Letter: Audience

Letter: Audience

Understanding the Audience for Letter Writing

Who is the Audience?

  • The audience in a letter can range from an individual, such as a friend or family member, to a larger group, such as a company, institution, or even a broad public audience.
  • Identifying the audience correctly is essential as this dictates your tone, language, formality, style, and content of the letter.

Tailoring the Letter Content

  • Consider what the audience would know about the topic. If the audience is not familiar with the subject of the letter, sleuth in necessary background information.
  • Think about your audience’s expectations from the letter. This can help shape your approach, deciding what to include or omit, and how to articulate your points.
  • Always be respectful and considerate of the audience’s viewpoints, even when you disagree.

Language and Tone

  • The choice of language should mirror the level of formality required by the audience. A letter to a friend can use informal language, while a letter to an organisation calls for formal register.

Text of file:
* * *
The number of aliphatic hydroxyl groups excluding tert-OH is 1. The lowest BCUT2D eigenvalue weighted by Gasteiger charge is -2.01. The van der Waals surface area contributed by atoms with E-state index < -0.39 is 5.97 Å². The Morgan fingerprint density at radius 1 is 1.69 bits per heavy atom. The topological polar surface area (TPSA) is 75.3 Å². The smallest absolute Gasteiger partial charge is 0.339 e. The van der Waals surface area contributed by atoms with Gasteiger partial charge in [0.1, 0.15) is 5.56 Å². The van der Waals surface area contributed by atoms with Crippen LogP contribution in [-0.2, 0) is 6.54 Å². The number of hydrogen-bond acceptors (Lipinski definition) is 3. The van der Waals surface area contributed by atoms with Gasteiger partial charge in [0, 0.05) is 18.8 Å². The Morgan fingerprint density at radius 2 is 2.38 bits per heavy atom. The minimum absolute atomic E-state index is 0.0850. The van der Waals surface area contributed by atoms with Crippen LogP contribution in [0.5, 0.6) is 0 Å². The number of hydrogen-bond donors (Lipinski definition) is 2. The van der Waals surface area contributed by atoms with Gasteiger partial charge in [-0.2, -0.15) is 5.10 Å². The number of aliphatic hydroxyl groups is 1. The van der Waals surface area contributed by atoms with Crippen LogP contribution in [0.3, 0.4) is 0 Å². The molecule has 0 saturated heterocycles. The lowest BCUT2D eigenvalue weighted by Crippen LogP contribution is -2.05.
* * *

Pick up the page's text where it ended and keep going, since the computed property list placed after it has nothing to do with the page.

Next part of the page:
• The tone should be appropriate for the audience and purpose, whether it’s friendly and casual, authoritative and assertive, or professional and polite.
  • Be aware of any jargon, acronyms, or specialised terms. If necessary, these should be clearly explained or replaced with simpler language for understandability.

Presenting the Argument

  • Detailed, clear, and tactful arguments are typically well-received by all audiences. You need to reason effectively and provide evidence where needed.
  • Use rhetorical devices to connect with the audience. Rhetorical questions or emotive language can make your letter more engaging.

Connecting with the Audience

  • Treat the audience as an active participant in your communication. Use “you” to directly address the audience.
  • Get the audience invested in your message by relating to their values, experiences, and interests. For instance, if you’re writing a letter to a headmaster regarding school policy changes, showing awareness and consideration of students, staff and parental concerns will strengthen your case.
  • Keep the courtesy markers (‘Dear’, ‘Yours sincerely’, etc) suitable for the audience to start and end your letter on a respectful note.